In the last issue, I introduced the need to come up with better models to manage and govern IT. I also said one of the biggest reasons in my experience for ‘IT projects’ going bad comes down to a lack of definition and/or communication of responsibilities. The question is how should we govern IT? Are there ‘best practices’ we can employ to ensure we have: Appropriate accountabilities in place; processes to ensure accountabilities are met; and oversight mechanisms to deal with ongoing issues of portfolio management, policy and risk management?
Peter Weill, director of MIT’s Center for Information Systems Research, looked at the way 256 organisations in 23 countries govern IT. The findings make for fascinating reading. According to Weill, “An effective IT governance structure is the single most important predictor of getting value from IT.” Interestingly, but perhaps not surprisingly, the best performing organisations tended to govern differently than others in the study.
As Susan H. Cramm, former chief information officer at Taco Bell put it, “At many companies, governance should be called ‘govern-once’.” Although there is broad agreement about what governance should be, in reality what passes for governance is often a one-dimensional, checklist-based and attendance-based effort focused solely on project prioritisation and approval.
What is it the best performing firms do differentl
Weill’s study found the top performers had:
A better understanding of their governance arrangements;
More involvement of senior leaders in IT governance;
Clearer business objectives for IT investment;
Business strategies focused on customer intimacy or product innovation;
Formal exception processes with fewer renegade exceptions;
Fewer changes in governance from year to year.
The other quite striking thing is, the worst performers tend to employ the same kind of governing style across a range of decision domains, and the worst performers tend to pick the same single style. These tend to revolve around what Weill calls a “federal” style of governance where governance rights are shared by some combination of senior executives, business unit leaders, business process owners, IT executives and end users.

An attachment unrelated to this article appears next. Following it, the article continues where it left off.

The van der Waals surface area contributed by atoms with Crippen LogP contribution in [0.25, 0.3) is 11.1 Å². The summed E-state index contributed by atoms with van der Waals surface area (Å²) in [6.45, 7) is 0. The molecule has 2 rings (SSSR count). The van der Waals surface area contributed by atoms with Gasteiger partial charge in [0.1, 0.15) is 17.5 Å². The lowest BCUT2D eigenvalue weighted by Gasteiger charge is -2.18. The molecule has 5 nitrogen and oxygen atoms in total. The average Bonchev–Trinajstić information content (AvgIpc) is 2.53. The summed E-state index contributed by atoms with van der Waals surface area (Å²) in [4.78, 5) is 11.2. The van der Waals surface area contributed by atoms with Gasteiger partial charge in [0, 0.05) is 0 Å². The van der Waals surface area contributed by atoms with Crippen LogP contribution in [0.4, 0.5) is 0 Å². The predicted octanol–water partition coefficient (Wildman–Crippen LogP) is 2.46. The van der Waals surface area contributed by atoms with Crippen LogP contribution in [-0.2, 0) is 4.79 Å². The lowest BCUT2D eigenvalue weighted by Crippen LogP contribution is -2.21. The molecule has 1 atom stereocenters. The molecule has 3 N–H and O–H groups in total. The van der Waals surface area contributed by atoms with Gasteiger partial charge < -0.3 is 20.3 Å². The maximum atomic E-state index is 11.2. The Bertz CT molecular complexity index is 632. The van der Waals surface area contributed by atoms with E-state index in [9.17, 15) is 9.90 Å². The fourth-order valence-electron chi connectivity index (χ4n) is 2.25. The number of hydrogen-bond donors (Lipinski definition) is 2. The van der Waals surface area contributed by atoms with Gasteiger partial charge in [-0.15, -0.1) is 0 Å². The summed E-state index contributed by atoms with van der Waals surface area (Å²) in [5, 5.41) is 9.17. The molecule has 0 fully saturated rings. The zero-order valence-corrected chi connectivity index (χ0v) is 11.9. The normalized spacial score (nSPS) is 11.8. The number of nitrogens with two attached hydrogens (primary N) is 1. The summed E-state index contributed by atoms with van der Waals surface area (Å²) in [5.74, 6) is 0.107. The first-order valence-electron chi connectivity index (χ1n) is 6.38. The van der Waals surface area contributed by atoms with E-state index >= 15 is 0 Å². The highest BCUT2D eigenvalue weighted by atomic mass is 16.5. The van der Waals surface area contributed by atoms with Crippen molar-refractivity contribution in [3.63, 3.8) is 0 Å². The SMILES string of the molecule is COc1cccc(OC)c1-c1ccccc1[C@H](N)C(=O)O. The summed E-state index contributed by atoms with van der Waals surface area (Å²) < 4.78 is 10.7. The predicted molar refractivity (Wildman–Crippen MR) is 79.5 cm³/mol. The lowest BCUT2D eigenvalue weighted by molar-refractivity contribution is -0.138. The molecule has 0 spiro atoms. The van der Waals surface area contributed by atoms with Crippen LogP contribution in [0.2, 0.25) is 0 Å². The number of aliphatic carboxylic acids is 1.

The best performers, on the other hand, tend to rely on a variety of governance styles, marrying them to different decision domains as appropriate. In addition, the best performers tend to choose governance styles and patterns to marry with their preferred business metrics.
For example, organisations focused on asset utilisation tend to govern in a different manner than organisations focused on profit or growth.
Another way of looking at this is to examine the relationship between governance styles and the maturity lifecycle of an organisation. That is, the governance style that works well for a start-up does not necessarily work well for an organisation undergoing accelerating growth or one that could be considered mature in growth terms.
Organisations in these different phases of life will tend to employ different business metrics and, by using these metrics as proxies for a lifecycle stage, we can perhaps draw some interesting correlations betweens level of organisational maturity and a governance style or pattern. In short, there appears to be no silver bullet for success but, according to Weill’s study, there does appear to be one for failure!
The organisations performing poorly have taken what appears to be ‘the path of least resistance’ – and perhaps least effort – in implementing an IT governance model. The best performing organisations appear to have put more effort into designing an IT governance model and applying it to the unique characteristics of their organisation.n
Aaron Kumove is managing director of Horizon Consulting
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